Monday evening art lecture : British Art Movements

Nick Pearson

28 Mar - 11 Apr

OPEN Ealing Arts Centre W5 2TD

£10 per person including refreshments

Class details

Join us for a Monday evening art lecture with Nick Pearson. In this trio of lectures he explores the British Art Movements of The Bloomsbury Group and The St Ives School.


6.30 – 8.30pm

28 March – The Bloomsbury Group

4 April – The St Ives School part 1

11 April – The St Ives School part 2

£10 per person including light refreshments.

Bloomsbury in London, Charleston in East Sussex and St Ives in Cornwall were all important places in the development of modern British art from the late 19th to mid 20th centuries. The Bloomsbury Group and the St Ives School were key movements.

The Programme

The Bloomsbury Group

28 March :

Charleston, Lewes, East Sussex was one of the centres of the Bloomsbury Group. It was also home to artists Vanessa Bell, Duncan Grant, their children (and occasionally one of Grant’s male lovers!). Bell and Grant decorated their spaces with wall paintings, panels and hand-painted screens.

Vanessa Bell, Duncan Grant, Roger Fry and other members of the ‘Bloomsbury Set’: were they privileged bohemians who dabbled in the arts – or creatives who made a major contribution to the development of British culture and introduced the ideas of
modern European art to a British audience?

Explore the lives, lifestyle and work of the artists of the Bloomsbury group, using photographs, letters and other material from Tate’s archive – as well as the modern figurative, post-impressionist and (some)
abstract paintings, modernist furniture and other designs (from Roger Fry’s Omega Workshops) that poured out from this important collection of artists writers and intellectuals.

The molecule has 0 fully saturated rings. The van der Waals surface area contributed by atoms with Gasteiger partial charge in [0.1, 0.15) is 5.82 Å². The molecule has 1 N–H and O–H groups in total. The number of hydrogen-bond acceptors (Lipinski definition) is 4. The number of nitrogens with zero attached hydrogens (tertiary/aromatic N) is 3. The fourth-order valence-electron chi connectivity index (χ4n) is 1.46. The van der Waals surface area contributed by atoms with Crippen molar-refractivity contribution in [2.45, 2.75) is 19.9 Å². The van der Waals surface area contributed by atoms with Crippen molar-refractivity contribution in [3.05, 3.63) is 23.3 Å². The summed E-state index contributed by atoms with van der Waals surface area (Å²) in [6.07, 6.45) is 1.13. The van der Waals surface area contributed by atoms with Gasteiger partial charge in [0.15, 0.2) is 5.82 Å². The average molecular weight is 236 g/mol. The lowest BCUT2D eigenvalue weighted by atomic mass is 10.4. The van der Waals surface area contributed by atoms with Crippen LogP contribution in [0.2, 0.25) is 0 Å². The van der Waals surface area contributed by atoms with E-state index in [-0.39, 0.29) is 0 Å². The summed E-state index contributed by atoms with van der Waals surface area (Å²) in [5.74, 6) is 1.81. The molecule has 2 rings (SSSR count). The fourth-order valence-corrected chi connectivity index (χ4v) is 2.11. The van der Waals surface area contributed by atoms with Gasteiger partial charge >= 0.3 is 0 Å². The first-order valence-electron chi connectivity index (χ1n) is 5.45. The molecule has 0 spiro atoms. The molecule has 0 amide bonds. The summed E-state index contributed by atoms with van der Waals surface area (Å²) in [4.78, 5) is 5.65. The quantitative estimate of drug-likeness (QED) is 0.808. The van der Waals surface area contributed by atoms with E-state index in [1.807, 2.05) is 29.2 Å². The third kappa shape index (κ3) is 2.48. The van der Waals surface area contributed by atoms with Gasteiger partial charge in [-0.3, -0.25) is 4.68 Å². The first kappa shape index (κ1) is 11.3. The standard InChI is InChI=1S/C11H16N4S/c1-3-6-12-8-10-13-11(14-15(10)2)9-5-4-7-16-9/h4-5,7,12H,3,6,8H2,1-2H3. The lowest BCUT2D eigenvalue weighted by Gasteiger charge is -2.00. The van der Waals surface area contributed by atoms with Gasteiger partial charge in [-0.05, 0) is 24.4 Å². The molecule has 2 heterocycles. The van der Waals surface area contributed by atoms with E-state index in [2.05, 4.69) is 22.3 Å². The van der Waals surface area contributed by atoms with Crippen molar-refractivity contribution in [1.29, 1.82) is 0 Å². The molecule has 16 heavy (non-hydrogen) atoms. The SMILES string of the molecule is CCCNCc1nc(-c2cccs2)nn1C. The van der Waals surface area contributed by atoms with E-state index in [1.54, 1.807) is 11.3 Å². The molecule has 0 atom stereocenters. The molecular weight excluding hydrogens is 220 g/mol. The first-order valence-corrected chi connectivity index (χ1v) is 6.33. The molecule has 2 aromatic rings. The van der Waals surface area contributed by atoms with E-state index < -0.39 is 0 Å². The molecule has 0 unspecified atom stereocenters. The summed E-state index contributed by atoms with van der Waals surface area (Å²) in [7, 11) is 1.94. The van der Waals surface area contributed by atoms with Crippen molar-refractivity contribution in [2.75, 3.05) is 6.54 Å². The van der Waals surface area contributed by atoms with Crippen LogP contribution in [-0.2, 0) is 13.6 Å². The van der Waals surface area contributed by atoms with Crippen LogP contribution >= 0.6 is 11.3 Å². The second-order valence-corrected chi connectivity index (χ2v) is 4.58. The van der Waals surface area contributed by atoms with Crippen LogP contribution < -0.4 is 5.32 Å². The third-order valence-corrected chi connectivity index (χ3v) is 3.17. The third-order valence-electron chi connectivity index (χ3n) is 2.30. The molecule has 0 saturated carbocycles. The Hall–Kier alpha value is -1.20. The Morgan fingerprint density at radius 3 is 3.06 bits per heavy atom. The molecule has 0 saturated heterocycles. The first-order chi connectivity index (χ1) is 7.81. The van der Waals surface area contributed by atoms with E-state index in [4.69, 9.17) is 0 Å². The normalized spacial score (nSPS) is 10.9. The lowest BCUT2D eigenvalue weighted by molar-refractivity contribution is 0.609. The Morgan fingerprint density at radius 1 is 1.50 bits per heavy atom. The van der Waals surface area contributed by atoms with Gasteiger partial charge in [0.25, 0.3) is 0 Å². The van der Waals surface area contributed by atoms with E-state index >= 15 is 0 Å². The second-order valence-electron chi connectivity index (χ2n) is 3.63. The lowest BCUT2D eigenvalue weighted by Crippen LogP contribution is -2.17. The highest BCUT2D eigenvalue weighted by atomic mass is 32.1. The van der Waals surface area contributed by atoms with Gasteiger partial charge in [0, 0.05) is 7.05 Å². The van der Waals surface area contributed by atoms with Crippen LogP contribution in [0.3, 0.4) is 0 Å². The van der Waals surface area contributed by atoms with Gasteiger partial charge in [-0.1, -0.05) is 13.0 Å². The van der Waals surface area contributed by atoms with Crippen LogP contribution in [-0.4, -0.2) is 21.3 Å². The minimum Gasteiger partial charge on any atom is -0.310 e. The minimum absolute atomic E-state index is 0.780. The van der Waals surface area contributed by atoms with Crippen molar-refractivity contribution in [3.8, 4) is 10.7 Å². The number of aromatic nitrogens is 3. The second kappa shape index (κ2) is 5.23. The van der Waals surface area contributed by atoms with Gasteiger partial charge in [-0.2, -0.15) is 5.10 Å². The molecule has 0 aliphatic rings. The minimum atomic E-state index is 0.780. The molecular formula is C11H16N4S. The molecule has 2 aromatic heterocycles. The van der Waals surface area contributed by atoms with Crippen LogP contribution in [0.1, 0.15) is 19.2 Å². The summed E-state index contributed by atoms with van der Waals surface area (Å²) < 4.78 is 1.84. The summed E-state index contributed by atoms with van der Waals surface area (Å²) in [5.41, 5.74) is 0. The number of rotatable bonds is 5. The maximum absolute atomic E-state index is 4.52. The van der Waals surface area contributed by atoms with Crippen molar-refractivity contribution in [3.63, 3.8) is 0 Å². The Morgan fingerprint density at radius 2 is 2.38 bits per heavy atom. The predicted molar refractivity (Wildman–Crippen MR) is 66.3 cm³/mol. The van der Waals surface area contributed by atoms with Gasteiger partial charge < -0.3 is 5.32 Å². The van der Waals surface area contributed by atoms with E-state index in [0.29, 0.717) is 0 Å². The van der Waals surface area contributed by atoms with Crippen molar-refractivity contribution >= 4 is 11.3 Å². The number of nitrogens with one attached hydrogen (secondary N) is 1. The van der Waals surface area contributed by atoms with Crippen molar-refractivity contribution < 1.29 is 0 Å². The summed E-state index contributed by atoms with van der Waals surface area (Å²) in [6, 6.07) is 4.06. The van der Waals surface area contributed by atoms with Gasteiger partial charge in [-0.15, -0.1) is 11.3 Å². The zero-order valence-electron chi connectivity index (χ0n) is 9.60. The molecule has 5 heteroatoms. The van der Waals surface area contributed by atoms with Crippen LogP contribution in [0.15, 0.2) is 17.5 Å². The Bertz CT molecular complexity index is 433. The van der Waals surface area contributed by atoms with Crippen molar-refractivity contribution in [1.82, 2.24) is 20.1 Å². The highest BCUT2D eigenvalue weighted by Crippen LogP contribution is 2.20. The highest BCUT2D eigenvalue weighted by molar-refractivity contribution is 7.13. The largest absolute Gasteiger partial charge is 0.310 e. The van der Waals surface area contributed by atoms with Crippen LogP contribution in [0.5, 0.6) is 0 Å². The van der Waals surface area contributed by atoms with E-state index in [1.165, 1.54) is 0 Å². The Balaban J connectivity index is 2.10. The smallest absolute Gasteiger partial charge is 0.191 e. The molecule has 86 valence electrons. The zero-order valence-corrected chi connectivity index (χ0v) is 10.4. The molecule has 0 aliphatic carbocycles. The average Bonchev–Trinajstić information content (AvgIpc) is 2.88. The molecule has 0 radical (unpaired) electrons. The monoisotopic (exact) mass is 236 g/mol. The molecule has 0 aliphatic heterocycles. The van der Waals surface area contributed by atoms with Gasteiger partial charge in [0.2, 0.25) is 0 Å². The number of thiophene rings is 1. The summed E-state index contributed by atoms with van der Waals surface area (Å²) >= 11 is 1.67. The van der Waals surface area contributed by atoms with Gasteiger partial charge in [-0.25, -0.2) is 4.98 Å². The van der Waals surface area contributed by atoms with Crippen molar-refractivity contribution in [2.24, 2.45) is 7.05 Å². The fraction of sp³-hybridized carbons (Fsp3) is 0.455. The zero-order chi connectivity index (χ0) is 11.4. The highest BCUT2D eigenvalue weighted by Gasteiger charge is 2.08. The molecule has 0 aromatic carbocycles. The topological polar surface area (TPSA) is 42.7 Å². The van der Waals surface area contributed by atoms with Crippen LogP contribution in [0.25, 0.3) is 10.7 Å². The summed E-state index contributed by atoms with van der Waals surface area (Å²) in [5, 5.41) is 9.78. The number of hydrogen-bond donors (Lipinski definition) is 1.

The St Ives School

4 April : The St Ives School – part 1

St Ives, a small pilchard-fishing town on the Cornish peninsula attracted artists like J.M.W. Turner, James Abbott McNeil Whistler and Stanhope Forbes in the 19th century for its landscape and unusual quality of light.

This growing community of artists later drew Ben Nicholson, Barbara Hepworth and other early 20th-century modernists to its shores. Together they created a vibrant art scene that in the 1940s and ’50s was an active centre of modern art in the western world.

Those artists created work that can now be seen in
museums worldwide including Tate Britain, Tate Modern and Tate St Ives.

We shall look at some of them in detail.

Stanhope Forbes, Beach Scene, St Ives, 1886

11 April : The St Ives School – part 2

In this lecture we look at the way the St Ives school developed and become the most important centre of modern art in Britain. It had an international reach that exceeded that of artists working in London at the time.

Artists like

  • Peter Lanyon
  • Terry Frost
  • Alan Davie
  • Wilhelmina Barnes-Graham
  • Roger Hilton

were making sensitive and bold, figurative, semi-figurative and abstract paintings that vied with the powerful work being produced in New York by American Abstract Expressionist artists like Jackson Pollock, Mark Rothko and Willem De Kooning.

The artists were in touch with each other.

Join Nick to explore how the work produced there, influenced by the peninsula’s light and rugged landscape made this small Cornish town one of the most important geographic and cultural sites in the history of British art.

Patrick Heron, Green and Purple Painting with Blue Disc: May 1960

Join Nick Pearson to learn more about British Art Movements in a new series of open to all in-person Monday evening art lecture.


Course Details

OPEN Ealing Arts Centre W5 2TD

Dates: 28 Mar - 11 Apr
Monday 6:30 pm
Fees: £10 per person including refreshments

About the tutor

Nick Pearson

Nick is an internationally exhibited artist and an enthusiastic lecturer. He has a passion for art of all period and teaches at various levels in schools, colleges, universities and adult learning centres; including

  • London College of Contemporary Art
  • Richmond Art School
  • OPEN Ealing
  • University of Oxford
  • Northampton University
  • Bradford College of Art

His artistic practice encompasses sculpture, drawing and photographic work. He creates large, wall-based works which explore formal relationships through shape and colour, often with a kind of abstract visual humour – but as in all collage, each constituent part has its own history and poetic meaning. Nick uses everyday objects in his artwork which he has often found or which have been discarded.

For more information on his work and exhibitions visit his website:

To book special, private tours (for birthdays, corporate events, etc) please email him:

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